Several of the Hawke landmarks, still maintained and enjoyed by the people of Danville, originated during this period. The predecessor of the "Old Red School House" (613 Main St.) was first built in 1789. It was destroyed by fire in 1834, and replaced with the current structure a year later.
The "Old Meeting House Cemetery" (468 Main Street) is believed to have received its first permanent resident in 1820. The first official burying at the "Center Cemetery" was in 1827, when Enos Colby, a beneficent Hawker who donated his services as a stone mason to wall the cemetery, died the day he completed the job. The last person believed to have been buried in "Ye Old Cemetery" was placed there in 1834.
A further sale of pews in the gallery of the "Old Meeting House" was recorded in 1798. There were later sales as well, as Nathaniel Webster is believed to have purchased his pew in 1820, the year before his marriage to Sarah Lovering. In 1829 the town appropriated funds to buy a hearse and construct a building to house it. This became known as the "Hearse House", which was moved to its present location at the southwestern corner on the perimeter of the Center Cemetery in the 1890's.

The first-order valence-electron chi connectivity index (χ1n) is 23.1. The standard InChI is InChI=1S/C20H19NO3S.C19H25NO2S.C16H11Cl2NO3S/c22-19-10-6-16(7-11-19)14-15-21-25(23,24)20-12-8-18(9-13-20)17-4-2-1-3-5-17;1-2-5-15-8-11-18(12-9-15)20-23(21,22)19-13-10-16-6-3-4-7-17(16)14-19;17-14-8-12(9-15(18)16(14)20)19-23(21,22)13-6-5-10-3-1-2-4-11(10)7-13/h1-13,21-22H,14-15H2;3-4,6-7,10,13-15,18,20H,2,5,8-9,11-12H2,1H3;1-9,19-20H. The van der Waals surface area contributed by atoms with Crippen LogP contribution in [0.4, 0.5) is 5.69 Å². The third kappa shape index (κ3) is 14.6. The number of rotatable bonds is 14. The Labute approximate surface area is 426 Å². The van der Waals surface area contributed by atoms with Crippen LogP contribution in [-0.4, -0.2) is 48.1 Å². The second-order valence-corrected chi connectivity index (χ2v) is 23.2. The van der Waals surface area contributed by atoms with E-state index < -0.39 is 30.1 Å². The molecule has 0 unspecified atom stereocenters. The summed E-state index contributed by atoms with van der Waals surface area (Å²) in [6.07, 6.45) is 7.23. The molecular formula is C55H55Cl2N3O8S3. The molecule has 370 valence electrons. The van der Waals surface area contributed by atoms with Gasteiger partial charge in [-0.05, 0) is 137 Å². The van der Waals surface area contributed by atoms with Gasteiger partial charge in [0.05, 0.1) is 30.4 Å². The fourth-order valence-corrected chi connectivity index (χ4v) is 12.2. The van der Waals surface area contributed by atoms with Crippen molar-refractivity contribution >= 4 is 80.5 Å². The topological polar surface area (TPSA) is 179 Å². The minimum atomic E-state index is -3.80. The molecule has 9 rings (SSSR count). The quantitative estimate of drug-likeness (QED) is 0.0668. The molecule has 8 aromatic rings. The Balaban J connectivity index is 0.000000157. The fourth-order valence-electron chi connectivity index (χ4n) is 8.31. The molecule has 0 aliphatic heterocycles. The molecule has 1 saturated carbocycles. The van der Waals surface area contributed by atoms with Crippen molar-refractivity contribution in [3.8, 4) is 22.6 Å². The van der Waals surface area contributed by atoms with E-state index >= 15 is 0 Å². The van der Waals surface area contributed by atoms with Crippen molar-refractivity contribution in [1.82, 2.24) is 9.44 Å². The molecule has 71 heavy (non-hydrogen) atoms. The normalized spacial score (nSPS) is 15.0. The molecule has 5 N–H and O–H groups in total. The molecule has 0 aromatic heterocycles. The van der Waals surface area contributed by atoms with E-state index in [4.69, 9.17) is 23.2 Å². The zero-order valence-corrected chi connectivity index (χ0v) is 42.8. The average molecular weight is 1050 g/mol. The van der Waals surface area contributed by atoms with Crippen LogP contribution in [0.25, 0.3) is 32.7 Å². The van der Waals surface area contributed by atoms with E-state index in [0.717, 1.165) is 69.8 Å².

The "Town Pound" (371 Main St.) was authorized by warrant in 1802 and built shortly thereafter.
From 1820-1860 Danville typified rural New England life. Most residents followed agricultural pursuits, although the keeping of orchards and animals began to decline. The impact of the Industrial Revolution was to make its mark especially in the area of home industries and small businesses. Sawmills, cooperages, blacksmithing and small home shoe shops provided extra income for farmers of Hawke/Danville. Wagons loaded with casks and barrels left town for port cities of Newburyport, Gloucester, and Salem while town cordwainers complimented the shoe industry of Haverhill by sewing and lining the shoes that were eventually trimmed, dressed and packed in the nearby city.